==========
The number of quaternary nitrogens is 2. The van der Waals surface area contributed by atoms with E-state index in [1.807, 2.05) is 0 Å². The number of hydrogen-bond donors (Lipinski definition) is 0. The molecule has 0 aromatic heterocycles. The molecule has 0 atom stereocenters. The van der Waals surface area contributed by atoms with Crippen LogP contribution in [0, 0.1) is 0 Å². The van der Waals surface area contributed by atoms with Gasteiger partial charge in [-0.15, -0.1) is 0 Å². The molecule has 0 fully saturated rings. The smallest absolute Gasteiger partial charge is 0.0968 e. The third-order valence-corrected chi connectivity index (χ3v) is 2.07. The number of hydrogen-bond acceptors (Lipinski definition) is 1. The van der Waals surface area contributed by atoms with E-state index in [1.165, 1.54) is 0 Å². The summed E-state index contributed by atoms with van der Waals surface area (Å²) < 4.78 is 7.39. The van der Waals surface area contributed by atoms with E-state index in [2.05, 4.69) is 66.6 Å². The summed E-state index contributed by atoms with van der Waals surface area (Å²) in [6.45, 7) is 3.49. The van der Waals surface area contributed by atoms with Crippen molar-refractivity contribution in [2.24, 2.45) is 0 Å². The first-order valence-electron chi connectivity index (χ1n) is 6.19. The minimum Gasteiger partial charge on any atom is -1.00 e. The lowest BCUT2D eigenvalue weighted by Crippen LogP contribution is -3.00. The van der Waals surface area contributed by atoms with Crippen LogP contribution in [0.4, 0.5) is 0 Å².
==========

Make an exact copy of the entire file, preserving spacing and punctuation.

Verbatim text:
The number of quaternary nitrogens is 2. The van der Waals surface area contributed by atoms with E-state index in [1.807, 2.05) is 0 Å². The number of hydrogen-bond donors (Lipinski definition) is 0. The molecule has 0 aromatic heterocycles. The molecule has 0 atom stereocenters. The van der Waals surface area contributed by atoms with Crippen LogP contribution in [0, 0.1) is 0 Å². The van der Waals surface area contributed by atoms with Gasteiger partial charge in [-0.15, -0.1) is 0 Å². The molecule has 0 fully saturated rings. The smallest absolute Gasteiger partial charge is 0.0968 e. The third-order valence-corrected chi connectivity index (χ3v) is 2.07. The number of hydrogen-bond acceptors (Lipinski definition) is 1. The van der Waals surface area contributed by atoms with E-state index in [1.165, 1.54) is 0 Å². The summed E-state index contributed by atoms with van der Waals surface area (Å²) < 4.78 is 7.39. The van der Waals surface area contributed by atoms with E-state index in [2.05, 4.69) is 66.6 Å². The summed E-state index contributed by atoms with van der Waals surface area (Å²) in [6.45, 7) is 3.49. The van der Waals surface area contributed by atoms with Crippen molar-refractivity contribution in [2.24, 2.45) is 0 Å². The first-order valence-electron chi connectivity index (χ1n) is 6.19. The minimum Gasteiger partial charge on any atom is -1.00 e. The lowest BCUT2D eigenvalue weighted by Crippen LogP contribution is -3.00. The van der Waals surface area contributed by atoms with Crippen LogP contribution in [0.4, 0.5) is 0 Å².